BAKU, Azerbaijan, Feb.15
By Leman Zeynalova – Trend:
The scope for the use of green and blue hydrogen in the refining sector in the coming decade is relatively limited, Trend reports with reference to Fitch Solutions.
“There are several reasons to suppose this. The International Energy Administration estimates that, globally, around 35 percent of hydrogen consumed in the downstream is produced as a by-product. The remainder of demand is either met by dedicated onsite production (40 percent) or by third-party suppliers (25 percent), with the latter typically only available in built-up industrial areas. On-site production is dominated by steam methane reforming (SMR) and so, for refineries looking to decarbonise their supply, the application of carbon capture utilisation and storage (CCUS) is a valid option. Not only does CCUS offer cost benefits in this context, oil and gas companies would stand to gain from its wider uptake across industries,” said the company in its latest report.
This should see the supply of blue hydrogen increase over the coming decade, according to Fitch Solutions.
“However, the growth will likely be negligible. The Global CCS institute records only four CCUS projects in operation at hydrogen facilities, in Canada, France, Japan and the US with only four projects currently under development. The prospects for green hydrogen are also relatively limited in the near term. We are aware of only two projects currently under development – the REFHYNE project at Royal Dutch Shell’s Rheinland refinery in Germany.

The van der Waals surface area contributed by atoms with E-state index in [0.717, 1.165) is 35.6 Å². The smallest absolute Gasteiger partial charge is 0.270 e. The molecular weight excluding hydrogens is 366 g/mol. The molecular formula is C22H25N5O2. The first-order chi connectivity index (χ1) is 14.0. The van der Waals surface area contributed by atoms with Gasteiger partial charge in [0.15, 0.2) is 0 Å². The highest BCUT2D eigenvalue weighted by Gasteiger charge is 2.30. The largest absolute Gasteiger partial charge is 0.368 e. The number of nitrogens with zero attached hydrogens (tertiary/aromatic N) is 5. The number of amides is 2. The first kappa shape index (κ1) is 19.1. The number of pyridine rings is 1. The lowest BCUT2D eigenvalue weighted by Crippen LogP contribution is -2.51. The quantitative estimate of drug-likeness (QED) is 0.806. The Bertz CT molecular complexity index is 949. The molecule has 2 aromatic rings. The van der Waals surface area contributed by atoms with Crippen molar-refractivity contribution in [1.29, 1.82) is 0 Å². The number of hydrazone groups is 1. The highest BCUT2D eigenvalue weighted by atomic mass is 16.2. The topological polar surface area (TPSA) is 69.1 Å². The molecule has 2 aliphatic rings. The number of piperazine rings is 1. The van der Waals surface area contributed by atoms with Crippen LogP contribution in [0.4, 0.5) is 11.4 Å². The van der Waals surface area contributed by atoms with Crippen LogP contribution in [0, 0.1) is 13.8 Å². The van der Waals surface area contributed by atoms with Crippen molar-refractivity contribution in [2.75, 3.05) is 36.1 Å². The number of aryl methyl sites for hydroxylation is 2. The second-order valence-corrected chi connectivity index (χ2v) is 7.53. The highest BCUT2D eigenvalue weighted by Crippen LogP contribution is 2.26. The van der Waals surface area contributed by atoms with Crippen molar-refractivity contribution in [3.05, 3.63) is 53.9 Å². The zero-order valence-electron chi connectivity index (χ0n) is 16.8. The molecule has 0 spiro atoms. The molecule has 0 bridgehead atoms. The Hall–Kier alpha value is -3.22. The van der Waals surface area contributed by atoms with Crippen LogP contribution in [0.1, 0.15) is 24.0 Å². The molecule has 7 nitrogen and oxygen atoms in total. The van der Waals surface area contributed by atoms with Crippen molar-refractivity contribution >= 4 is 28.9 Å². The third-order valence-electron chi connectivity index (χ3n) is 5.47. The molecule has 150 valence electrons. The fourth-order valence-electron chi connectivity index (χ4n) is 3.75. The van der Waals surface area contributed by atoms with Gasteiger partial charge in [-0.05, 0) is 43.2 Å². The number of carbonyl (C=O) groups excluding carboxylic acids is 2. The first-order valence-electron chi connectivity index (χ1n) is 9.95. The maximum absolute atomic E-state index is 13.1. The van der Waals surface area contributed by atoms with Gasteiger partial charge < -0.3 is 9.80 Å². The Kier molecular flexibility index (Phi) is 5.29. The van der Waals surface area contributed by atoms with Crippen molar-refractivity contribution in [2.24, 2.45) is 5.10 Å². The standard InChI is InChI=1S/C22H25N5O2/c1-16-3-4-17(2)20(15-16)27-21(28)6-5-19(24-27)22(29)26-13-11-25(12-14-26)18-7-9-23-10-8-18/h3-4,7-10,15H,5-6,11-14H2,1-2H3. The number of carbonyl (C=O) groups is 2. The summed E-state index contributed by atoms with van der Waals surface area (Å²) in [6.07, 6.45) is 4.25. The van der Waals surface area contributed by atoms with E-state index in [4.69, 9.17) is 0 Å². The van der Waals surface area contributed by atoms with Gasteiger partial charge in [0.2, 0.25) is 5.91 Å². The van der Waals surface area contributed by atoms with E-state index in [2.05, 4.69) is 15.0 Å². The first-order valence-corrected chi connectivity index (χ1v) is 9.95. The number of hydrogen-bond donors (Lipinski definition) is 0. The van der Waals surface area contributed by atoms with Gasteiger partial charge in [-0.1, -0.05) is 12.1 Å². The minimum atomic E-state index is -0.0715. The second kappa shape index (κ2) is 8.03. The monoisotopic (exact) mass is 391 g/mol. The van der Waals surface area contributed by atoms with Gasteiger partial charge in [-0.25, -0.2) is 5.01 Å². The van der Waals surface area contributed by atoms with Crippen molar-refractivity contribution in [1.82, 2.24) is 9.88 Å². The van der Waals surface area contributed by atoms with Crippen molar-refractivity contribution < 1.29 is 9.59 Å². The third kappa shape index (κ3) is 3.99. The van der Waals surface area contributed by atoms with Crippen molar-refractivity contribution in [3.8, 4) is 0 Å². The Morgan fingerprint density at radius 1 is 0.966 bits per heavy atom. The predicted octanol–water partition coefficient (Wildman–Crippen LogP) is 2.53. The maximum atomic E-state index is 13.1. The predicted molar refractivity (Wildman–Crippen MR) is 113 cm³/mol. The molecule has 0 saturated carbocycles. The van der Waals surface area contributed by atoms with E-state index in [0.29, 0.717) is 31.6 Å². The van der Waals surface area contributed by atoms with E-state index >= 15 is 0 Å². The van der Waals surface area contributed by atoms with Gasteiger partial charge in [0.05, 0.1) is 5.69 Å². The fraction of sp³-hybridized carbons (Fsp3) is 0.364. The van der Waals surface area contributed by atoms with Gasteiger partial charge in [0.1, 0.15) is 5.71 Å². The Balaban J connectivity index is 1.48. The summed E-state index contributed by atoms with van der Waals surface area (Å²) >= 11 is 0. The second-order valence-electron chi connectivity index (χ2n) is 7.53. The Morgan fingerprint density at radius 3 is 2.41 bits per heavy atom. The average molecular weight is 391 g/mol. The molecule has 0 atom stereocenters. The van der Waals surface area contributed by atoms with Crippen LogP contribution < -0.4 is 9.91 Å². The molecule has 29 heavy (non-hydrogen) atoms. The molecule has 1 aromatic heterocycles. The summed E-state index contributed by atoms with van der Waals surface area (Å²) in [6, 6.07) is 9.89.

The project is set to come onstream over 2021, but is small scale, at just 10 MW. In August 2020, the WESTKUESTE 100 project, which aims to produce green hydrogen to feed the Heide refinery (also in Germany) also announced that it had secured the necessary funding to begin construction. The first phase of the project includes a 30 MW electrolysis plant and is slated for completion in 2025.
Despite the small project pipeline, it is our view that green hydrogen will likely form a larger part of long-term clean hydrogen supply in the refining sector than blue hydrogen, given faster cost reductions and stronger levels of public and policy support and an increasing number of new projects joining the pre-FID pipeline. Nevertheless, given the long lead times on these types of projects (typically five to seven years from the date of announcement), we can assume that the supply of clean hydrogen to the refining sector will remain severely limited across the coming decade,” said the company.
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